President Biden has always intended to revise the definition of WOTUS. In his first week in office, he asked EPA and the Corps to consider revising or rescinding the current definition. On June 9, EPA and the Corps announced their intent to revise the WOTUS definition “to better protect our nation’s vital water resources.” The agencies identified a two-step rulemaking process, which would first restore protections in place prior to 2015 with updates to reflect relevant Supreme Court decisions, and a second rulemaking that would continue to “refine and build” on the prior definition. In addition to developments in science, EPA and the Corps identified that the new rulemaking would consider, among other things, the effects of climate change and input received from disadvantaged communities with environ-mental justice concerns.

On the same day, the Department of Justice (DOJ) filed a motion to request remand of the NWPR to EPA and the Corps. DOJ also asked courts to stay judicial challenges to the current WOTUS definition while the Biden administration reconsidered the definition. However, the court in the Pascua Yaqui Tribe case, instead remanded and vacated the NWPR definition. This vacatur prompted the EPA/Corps decision on September 3 to revert to the pre-2015 WOTUS definition.

Anticipated impact and timing

While the WOTUS definition proposed by the Biden administration will certainly be more expansive than the NWPR, it is yet unclear how far the pendulum will swing with the proposed rulemakings. The agencies have expressed their intent to develop a “durable” definition of WOTUS based on input from “diverse perspectives and based on an inclusive foundation.” To start this process, the agencies solicited pre-proposal written recommendations about how to define WOTUS and implement this definition. In addition, the agencies held several public meetings, during which the public could pro-vide verbal recommendations. More public engagement is anticipated, including 10 geographically focused roundtables for stakeholders.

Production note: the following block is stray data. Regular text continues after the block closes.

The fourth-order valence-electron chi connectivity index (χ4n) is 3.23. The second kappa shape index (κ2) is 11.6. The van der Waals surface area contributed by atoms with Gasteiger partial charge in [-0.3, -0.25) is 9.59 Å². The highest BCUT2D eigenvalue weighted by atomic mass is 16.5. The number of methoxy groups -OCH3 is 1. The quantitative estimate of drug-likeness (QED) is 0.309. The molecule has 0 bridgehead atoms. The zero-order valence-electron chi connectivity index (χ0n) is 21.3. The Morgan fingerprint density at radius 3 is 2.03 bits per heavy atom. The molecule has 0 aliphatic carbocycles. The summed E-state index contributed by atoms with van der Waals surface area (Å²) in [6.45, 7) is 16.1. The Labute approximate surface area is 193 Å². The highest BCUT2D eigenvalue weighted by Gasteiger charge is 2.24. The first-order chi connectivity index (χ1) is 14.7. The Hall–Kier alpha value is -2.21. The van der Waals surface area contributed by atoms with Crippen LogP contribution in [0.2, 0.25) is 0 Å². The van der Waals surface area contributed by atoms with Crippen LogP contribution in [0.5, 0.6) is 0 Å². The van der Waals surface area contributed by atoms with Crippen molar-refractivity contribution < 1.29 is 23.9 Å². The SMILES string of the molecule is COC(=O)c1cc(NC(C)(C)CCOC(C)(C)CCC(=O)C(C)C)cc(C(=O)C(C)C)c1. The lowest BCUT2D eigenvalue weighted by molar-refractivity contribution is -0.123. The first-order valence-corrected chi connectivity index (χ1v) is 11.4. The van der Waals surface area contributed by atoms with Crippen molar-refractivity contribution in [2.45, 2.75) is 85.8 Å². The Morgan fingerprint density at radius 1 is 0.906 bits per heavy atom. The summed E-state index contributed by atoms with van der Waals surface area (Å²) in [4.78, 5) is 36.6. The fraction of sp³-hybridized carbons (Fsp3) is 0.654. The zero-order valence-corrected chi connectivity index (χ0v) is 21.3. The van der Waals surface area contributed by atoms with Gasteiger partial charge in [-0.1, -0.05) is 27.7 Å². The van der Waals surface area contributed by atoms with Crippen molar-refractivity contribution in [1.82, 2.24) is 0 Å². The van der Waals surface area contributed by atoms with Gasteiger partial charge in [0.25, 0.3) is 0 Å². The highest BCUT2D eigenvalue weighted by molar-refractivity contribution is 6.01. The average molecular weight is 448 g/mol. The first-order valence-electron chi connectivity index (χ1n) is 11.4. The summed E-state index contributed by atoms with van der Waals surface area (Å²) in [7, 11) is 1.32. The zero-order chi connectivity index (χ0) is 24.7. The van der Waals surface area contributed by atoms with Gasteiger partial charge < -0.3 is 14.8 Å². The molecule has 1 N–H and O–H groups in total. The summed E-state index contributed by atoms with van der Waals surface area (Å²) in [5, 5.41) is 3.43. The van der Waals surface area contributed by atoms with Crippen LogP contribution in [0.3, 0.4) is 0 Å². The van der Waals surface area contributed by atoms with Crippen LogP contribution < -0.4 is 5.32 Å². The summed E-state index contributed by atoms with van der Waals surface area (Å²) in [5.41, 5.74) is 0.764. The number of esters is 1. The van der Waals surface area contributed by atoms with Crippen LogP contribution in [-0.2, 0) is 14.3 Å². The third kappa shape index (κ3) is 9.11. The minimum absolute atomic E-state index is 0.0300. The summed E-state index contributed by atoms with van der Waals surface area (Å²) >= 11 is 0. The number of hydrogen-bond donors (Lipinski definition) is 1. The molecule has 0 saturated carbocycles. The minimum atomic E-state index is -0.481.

Among other things, the Biden administration’s definition of WOTUS will most likely regulate waters (including ephemeral streams) that are considered to have a “significant nexus” to traditionally navigable waters. This definitional change is expected to require more energy infrastructure projects to obtain federal CWA permitting, thus extending the time and increasing cost of permitting for many projects that impact waters. No timeframe for the new rulemakings has been announced. While EPA’s Spring 2021 Unified Agenda of Regulatory and Deregulatory Actions identified revision of the definition of WOTUS as a “long-term action,” with unspecified dates for the proposed and final actions, it is unclear whether this most recent change in WOTUS definition will change the schedule for proceeding with the proposed rulemakings.

Babst Calland will continue to track developments related to the federal regulation of waters and will provide necessary updates. If you have any questions or would like any additional information, please contact Lisa M. Bruderly at 412-394-6495 or lbruderly@babstcalland.com.

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Reprinted with permission from the September 2021 issue of The PIOGA Press. All rights reserved.